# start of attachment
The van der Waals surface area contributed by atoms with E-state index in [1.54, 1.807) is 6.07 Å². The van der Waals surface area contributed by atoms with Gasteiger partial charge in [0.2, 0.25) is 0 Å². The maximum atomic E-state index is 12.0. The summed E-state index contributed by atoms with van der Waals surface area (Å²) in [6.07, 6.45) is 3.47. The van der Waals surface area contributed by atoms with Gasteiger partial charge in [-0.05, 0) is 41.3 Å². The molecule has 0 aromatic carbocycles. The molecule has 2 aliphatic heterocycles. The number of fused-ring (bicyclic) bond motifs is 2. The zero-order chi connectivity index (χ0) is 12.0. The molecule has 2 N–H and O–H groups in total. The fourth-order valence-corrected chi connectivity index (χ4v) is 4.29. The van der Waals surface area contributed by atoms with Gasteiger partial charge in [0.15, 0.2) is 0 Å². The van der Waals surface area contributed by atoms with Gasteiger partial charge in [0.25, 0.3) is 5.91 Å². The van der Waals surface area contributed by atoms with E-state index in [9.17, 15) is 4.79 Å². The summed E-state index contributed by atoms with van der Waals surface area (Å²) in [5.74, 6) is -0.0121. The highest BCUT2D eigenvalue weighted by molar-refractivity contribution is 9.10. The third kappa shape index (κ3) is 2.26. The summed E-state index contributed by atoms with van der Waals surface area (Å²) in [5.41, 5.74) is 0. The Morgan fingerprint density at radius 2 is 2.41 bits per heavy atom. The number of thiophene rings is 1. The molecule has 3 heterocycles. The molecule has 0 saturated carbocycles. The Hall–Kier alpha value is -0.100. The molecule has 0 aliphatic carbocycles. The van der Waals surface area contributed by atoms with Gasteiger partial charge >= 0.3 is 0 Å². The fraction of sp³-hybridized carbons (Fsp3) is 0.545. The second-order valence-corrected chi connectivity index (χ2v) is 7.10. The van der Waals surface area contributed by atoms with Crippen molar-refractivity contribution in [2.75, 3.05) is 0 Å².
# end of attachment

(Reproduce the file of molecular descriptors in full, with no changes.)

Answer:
The van der Waals surface area contributed by atoms with E-state index in [1.54, 1.807) is 6.07 Å². The van der Waals surface area contributed by atoms with Gasteiger partial charge in [0.2, 0.25) is 0 Å². The maximum atomic E-state index is 12.0. The summed E-state index contributed by atoms with van der Waals surface area (Å²) in [6.07, 6.45) is 3.47. The van der Waals surface area contributed by atoms with Gasteiger partial charge in [-0.05, 0) is 41.3 Å². The molecule has 0 aromatic carbocycles. The molecule has 2 aliphatic heterocycles. The number of fused-ring (bicyclic) bond motifs is 2. The zero-order chi connectivity index (χ0) is 12.0. The molecule has 2 N–H and O–H groups in total. The fourth-order valence-corrected chi connectivity index (χ4v) is 4.29. The van der Waals surface area contributed by atoms with Gasteiger partial charge in [0.15, 0.2) is 0 Å². The van der Waals surface area contributed by atoms with Gasteiger partial charge in [0.25, 0.3) is 5.91 Å². The van der Waals surface area contributed by atoms with E-state index in [9.17, 15) is 4.79 Å². The summed E-state index contributed by atoms with van der Waals surface area (Å²) in [5.74, 6) is -0.0121. The highest BCUT2D eigenvalue weighted by molar-refractivity contribution is 9.10. The third kappa shape index (κ3) is 2.26. The summed E-state index contributed by atoms with van der Waals surface area (Å²) in [5.41, 5.74) is 0. The Morgan fingerprint density at radius 2 is 2.41 bits per heavy atom. The number of thiophene rings is 1. The molecule has 3 heterocycles. The molecule has 0 saturated carbocycles. The Hall–Kier alpha value is -0.100. The molecule has 0 aliphatic carbocycles. The van der Waals surface area contributed by atoms with Gasteiger partial charge >= 0.3 is 0 Å². The fraction of sp³-hybridized carbons (Fsp3) is 0.545. The second-order valence-corrected chi connectivity index (χ2v) is 7.10. The van der Waals surface area contributed by atoms with Crippen molar-refractivity contribution in [2.75, 3.05) is 0 Å².